In an exclusive interview on Good Morning America earlier today, domestic abuse victim and singer Rihanna, broke her silence to anchor Diane Sawyer. The piece was a teaser for tomorrow night’s edition of 20/20, starting at 10pm, in where the pop princess will reveal what her private life was like with her abuser, the equally famous singer Chris Brown. In the interview, she confesses to going back to Brown “8 or 9” times before the story broke that he beat her down to a pulp. Since, Brown has publicly apologized for abusing Rihanna. But still, his career suffered due to the shattering of his squeaky clean public image.
Rihanna tells Sawyer: “That’s embarrassing — that’s the type of person I fell in love with. So far in love, so unconditional, that I went back. That’s not what I want to teach people.”
Earlier this year, I was shocked—but, not really—to hear how apathetic people’s attitudes were about domestic violence and how acrimonious they felt towards Rihanna. I interviewed a group of 7th and 8th graders at a school in east Harlem after the attack for the Village Voice. The consensus: she shouldn’t have incited him. Somehow, Rihanna “provoked” the assault, which left her bloodied, bitten and bruised.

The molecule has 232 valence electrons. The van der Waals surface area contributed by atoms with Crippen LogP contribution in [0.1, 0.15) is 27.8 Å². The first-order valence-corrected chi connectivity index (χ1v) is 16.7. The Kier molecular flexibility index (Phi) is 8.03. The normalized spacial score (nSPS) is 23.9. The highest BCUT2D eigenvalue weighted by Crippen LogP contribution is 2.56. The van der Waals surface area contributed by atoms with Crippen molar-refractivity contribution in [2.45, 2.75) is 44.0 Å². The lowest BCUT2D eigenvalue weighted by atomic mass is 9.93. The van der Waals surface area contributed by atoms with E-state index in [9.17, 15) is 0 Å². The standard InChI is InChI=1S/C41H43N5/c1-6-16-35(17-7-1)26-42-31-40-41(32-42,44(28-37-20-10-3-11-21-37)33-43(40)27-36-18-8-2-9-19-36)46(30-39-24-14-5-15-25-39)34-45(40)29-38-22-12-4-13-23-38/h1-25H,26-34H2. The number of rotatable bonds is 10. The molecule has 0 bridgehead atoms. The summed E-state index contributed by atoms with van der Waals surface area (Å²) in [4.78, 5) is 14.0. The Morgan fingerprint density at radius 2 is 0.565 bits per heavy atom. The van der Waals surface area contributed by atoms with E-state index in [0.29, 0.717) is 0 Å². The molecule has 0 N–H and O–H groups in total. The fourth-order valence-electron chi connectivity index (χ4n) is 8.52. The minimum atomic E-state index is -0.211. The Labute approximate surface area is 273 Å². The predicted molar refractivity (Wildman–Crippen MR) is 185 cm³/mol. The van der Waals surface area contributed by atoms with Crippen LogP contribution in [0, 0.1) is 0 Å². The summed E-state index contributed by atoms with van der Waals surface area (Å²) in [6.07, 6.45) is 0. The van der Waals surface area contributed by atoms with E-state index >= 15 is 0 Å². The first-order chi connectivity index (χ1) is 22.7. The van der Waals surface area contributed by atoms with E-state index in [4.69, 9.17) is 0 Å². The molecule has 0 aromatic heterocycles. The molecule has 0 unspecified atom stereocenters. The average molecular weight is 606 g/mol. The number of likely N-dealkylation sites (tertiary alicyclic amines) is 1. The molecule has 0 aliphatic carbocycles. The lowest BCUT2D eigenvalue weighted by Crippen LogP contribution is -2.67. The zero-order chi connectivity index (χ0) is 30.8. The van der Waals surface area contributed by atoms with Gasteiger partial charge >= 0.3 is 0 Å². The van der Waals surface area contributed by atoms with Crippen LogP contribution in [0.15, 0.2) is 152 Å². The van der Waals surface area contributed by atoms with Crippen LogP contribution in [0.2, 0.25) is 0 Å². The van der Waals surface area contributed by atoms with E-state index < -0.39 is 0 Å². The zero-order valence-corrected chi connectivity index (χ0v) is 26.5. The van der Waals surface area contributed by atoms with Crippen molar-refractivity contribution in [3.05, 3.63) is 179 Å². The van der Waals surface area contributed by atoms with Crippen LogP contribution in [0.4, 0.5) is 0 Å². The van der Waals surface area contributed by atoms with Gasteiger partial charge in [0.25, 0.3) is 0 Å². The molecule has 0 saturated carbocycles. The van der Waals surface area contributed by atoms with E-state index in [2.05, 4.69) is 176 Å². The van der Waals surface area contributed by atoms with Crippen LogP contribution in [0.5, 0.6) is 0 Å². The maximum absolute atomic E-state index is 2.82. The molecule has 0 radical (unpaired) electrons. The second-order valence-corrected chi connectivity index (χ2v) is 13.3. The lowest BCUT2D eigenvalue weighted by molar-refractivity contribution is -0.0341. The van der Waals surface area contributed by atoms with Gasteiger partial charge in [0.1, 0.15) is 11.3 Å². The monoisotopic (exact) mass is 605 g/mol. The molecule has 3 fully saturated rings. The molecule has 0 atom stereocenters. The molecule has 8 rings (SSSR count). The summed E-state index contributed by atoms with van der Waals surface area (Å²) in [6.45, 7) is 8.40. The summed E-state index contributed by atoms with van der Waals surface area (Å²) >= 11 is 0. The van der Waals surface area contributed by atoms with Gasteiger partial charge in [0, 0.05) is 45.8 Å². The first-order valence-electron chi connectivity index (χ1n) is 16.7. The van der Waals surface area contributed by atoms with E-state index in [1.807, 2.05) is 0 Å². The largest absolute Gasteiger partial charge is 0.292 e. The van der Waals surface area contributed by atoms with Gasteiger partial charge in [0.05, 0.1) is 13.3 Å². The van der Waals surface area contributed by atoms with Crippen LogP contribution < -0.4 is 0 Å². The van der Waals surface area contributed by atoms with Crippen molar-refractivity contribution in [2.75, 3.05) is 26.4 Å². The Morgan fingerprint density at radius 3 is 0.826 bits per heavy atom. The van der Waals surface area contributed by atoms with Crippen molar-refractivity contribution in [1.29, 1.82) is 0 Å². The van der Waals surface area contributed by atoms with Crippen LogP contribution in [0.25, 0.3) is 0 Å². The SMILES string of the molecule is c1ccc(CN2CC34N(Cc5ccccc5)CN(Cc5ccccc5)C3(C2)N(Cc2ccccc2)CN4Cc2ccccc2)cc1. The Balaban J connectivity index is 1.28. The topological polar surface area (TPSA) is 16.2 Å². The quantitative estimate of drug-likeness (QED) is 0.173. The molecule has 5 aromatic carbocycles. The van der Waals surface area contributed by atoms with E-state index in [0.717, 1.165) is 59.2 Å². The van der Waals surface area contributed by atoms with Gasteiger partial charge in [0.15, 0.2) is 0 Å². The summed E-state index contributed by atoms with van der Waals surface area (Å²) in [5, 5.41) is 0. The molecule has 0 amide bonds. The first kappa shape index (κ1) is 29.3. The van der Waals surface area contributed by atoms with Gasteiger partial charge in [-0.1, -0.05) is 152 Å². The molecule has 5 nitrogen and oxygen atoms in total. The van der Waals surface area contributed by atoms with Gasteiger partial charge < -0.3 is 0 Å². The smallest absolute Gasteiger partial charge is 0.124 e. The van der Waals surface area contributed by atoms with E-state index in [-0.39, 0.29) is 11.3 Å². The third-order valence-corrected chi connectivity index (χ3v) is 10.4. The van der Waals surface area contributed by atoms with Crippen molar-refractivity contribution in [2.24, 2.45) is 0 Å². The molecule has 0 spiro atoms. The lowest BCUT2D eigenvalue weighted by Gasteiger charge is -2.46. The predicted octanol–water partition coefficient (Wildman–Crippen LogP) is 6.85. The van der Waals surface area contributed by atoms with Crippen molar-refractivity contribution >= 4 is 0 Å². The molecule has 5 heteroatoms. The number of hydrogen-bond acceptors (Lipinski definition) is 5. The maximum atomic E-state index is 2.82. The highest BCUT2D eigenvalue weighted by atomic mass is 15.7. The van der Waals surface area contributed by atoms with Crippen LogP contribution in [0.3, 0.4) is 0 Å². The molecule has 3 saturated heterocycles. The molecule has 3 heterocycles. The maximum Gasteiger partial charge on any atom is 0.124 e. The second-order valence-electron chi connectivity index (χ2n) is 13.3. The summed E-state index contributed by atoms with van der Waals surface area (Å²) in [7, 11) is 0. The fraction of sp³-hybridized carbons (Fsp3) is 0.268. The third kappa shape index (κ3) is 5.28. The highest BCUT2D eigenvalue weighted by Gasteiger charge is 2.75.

I caught The Wendy Williams show while at the gym and was floored—for, like a second—when an audience member who professed to be a mother (of daughters) stated that she was irritated by people “jumping” on Chris Brown because, well, “he’s talented.” I think she got it all wrong. It was Chris Brown, in fact, who quite literally “jumped” on Rihanna. This send out a dangerous message to women and young girls around the country: if you speak up and expose your abuser, you are somehow to blame for airing your dirty laundry. And if you’re a man or boy, you too aren’t expected to exercise self-control if a woman somehow “provokes” you. Especially if you become famous. Or at least can sing.